All They That Labored: Scholars piece together the monumental job of creating the King James Bible- and reinterpret its legacy
Generations of Protestant Christians have heard God speaking through the language of the King James Bible. Four hundred years after it was first published, in 1611, it still has an unrivalled reputation as a shaper of English prose, its phrases a lasting contribution to how we use the language. It’s given us such expressions as “out of the mouth of babes,” “suffer fools gladly,” “seek, and ye shall find,” and “Am I my brother’s keeper?”
Yet the 50 or so learned men who labored in teams to create the King James Bible did not set out to create a literary masterpiece. They wanted to establish as direct a connection as they could to the original languages of the Old and New Testaments. And it’s not a miracle that this monumental exercise in translation-by-committee turned out as well as it did. By the time they set to work, in 1604, the King James translators had a hundred years of pioneering work on which to draw. They leaned heavily on texts and translations put together by theologians and linguists such as Erasmus and William Tyndale.
In recent decades, scholarship on the making of the King James Bible has made it plain just how much cumulative human labor and debate went into its creation. “The King James Bible didn’t drop from the sky in 1611,” says Helen Moore, a fellow and tutor in English at Corpus Christi College at the University of Oxford. Moore led the curatorial committee that put together “Manifold Greatness,” an anniversary exhibit at Oxford’s Bodleian Library devoted to the making of the King James Bible. The most famous Bible in English, she says, was “made by many different people in many different places using many different people’s words and many reference texts.”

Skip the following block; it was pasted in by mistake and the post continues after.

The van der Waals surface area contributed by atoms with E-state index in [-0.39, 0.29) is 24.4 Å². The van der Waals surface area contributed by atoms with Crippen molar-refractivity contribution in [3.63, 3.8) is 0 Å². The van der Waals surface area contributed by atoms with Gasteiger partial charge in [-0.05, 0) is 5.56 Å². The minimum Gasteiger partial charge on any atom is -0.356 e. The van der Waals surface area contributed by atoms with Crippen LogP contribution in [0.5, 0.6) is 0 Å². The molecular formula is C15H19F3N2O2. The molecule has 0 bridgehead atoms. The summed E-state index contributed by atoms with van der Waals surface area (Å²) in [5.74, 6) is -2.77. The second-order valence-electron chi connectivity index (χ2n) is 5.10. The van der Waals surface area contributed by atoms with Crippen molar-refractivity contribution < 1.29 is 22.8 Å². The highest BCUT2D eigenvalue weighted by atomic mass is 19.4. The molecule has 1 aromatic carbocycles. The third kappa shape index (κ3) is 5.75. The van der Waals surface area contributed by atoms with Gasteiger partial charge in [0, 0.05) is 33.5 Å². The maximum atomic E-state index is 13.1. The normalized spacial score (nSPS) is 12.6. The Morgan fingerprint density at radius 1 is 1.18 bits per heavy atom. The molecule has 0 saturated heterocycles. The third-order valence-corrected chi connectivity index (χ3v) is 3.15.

The King James Bible got its immediate start at a gathering called by Britain’s King James I in January 1604. The Hampton Court Conference brought together high-ranking clergymen and courtiers to discuss the calls for religious reform made in the Millenary Petition, which the Puritans had submitted to the new monarch the previous year. Present at the conference was John Rainolds, a Puritan and the president of Corpus Christi College at the University of Oxford. Rainolds complained, among other things, that English translations of the Bible from the reigns of Henry VIII and Edward VI were “corrupt and not answerable to the truth.” (For instance, he pointed out, a line from Psalm 105 should read “They were not disobedient” rather than “They were not obedient.”) James agreed. The following year, six companies, or teams of translators—two based at Oxford, two at Cambridge, and two at Westminster—undertook to create a new, more acceptable version.
The names of the translators won’t be familiar to most contemporary readers. But they were the academic and religious stars of their day, chosen for their knowledge of Scripture and of Greek and Hebrew and other languages. Many were fellows at Oxford and Cambridge; many were working clergymen.